Whose land is it anyway?

Published in July 2021, the Executive Summary of ‘Our Land’, the Liverpool City Region Land Commission (initiated by Steve Rotheram) outlines its process of inviting experts on democratic land reform to “think imaginatively and come back […] with radical recommendations for how we can make the best use of publicly-owned land to make this the fairest and most socially inclusive city region in the country”

Passing by Baltic Green on Thursday morning, I witnessed city council employees using heavy plant to rip-up this citizen-led park. This public space activated by local people during lockdown, offers a space for social interaction, play and quiet contemplation by many every day. On the surface of it, such an act of demolition certainly doesn’t exactly smack of fairness and social inclusion. To offer some understanding, there is news today which suggests there was a rodent infestation under some of the structures. But did this warrant wholesale removal of absolutely everything without prior warning to the community who invested in this space? How fair and socially inclusive is this action?

In the press, a council employee has stated that there are plans to create a new ‘park’ on the site. It may be that a new park does take shape – it might even be ok; however it’s time to stand back and take stock as what happens next is important. There is considerable opportunity for the city to involve the community in the shaping and stewardship of the green. This community space was created through passion and sweat of local people, a fantastic response to a previously unloved, somewhat abandoned public space.

Across our underfunded, cash-strapped city many ‘publicly’ owned pockets of space, some very close to this site, have been lost to rampant and unforgiving real estate development, with scores of Section 106 payments waived for developers who could most definitely have afforded them. ‘Our Land’, states that the prolific privatisation of (Liverpool’s) public space has ‘failed to economically benefit large numbers of marginalised residents and peripheral neighbourhoods..’

Right now, the city has the opportunity to make good on the intent set out in the report. Regardless of the quality of the materials or infestation issues of the recent installations on Baltic Green, it has proved a fertile testing ground for community use during lockdown and beyond. Local resident Ben Faulkner tweeted: ‘For the majority of local residents who live in apartments, this was their garden, their social space, a place to meet with friends and make new friends, now completely destroyed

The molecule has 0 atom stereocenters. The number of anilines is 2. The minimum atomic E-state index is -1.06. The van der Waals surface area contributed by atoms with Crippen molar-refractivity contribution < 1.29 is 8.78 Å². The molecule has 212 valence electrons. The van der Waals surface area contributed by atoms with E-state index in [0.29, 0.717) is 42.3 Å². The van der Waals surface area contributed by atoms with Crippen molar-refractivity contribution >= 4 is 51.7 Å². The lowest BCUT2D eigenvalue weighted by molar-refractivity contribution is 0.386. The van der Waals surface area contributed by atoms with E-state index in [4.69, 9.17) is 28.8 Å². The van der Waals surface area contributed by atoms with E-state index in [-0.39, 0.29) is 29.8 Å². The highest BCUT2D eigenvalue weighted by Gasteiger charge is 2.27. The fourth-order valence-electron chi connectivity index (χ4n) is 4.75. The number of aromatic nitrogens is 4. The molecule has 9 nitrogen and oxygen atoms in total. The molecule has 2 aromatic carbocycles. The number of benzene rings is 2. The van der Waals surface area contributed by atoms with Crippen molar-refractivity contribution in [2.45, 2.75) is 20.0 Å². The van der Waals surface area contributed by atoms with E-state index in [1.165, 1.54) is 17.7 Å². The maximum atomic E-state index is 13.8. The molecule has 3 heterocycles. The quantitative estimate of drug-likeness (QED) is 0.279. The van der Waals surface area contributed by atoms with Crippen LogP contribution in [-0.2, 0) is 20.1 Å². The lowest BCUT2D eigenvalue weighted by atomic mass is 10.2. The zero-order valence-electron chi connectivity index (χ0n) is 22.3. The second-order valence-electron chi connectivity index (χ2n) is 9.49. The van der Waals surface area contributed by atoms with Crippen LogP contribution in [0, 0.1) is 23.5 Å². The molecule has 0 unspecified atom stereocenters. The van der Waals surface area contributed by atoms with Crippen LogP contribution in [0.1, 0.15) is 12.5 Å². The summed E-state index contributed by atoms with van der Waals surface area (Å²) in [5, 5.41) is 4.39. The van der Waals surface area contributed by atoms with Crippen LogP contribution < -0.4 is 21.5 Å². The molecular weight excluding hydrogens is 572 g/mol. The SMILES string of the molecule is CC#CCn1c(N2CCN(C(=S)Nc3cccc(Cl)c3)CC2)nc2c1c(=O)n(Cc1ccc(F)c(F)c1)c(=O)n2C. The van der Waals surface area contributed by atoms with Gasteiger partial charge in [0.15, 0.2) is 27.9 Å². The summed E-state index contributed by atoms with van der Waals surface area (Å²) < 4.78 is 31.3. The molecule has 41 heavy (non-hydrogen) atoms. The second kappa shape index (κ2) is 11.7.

“Cities have the capability of providing something for everybody, only because, and only when, they are created by everybody”


The community built it, others came, they tested it, some of it may not have worked, however it appears lots did. A brief look at the social media of Baltic Green shows plenty of evidence in photos and lived experiences. This level of testing and stewardship is gold dust to the process of redeveloping and improving public space.

So, what next? Will the city do the right thing and hold conversations with the community? Will they ensure any new ‘park’ seizes upon the work and experiences of the people that have invested so far? Do they have the skills to do this even if they have the intent?  The council have the opportunity to move forward as an ‘enabler’ rather than continue to be perceived as a destroyer of community space.

The ‘Our Land’ document sets out a vision, framework and governance of land, containing 13 recommendations. Item 7 talks of the ‘framework for responsible stewardship of land’. The Baltic Green community have provided their city with an ideal pilot project, perfectly demonstrating process that encourages great stewardship. It walks the talk of the ‘Our Land’ paper. It’s time for the city to look to the future WITH its citizens.

Photo credit: @benzini00

Some more background

The Baltic Green was one of We Make Places’ original provocations for the city (along with The Flyover project) back in 2014. In 2015 we worked with Tristan Brady-Jacobs to begin the first community engagement around what the space could become. Tristan has worked tirelessly since then and had agreements in place from the Council to allow use of the space.

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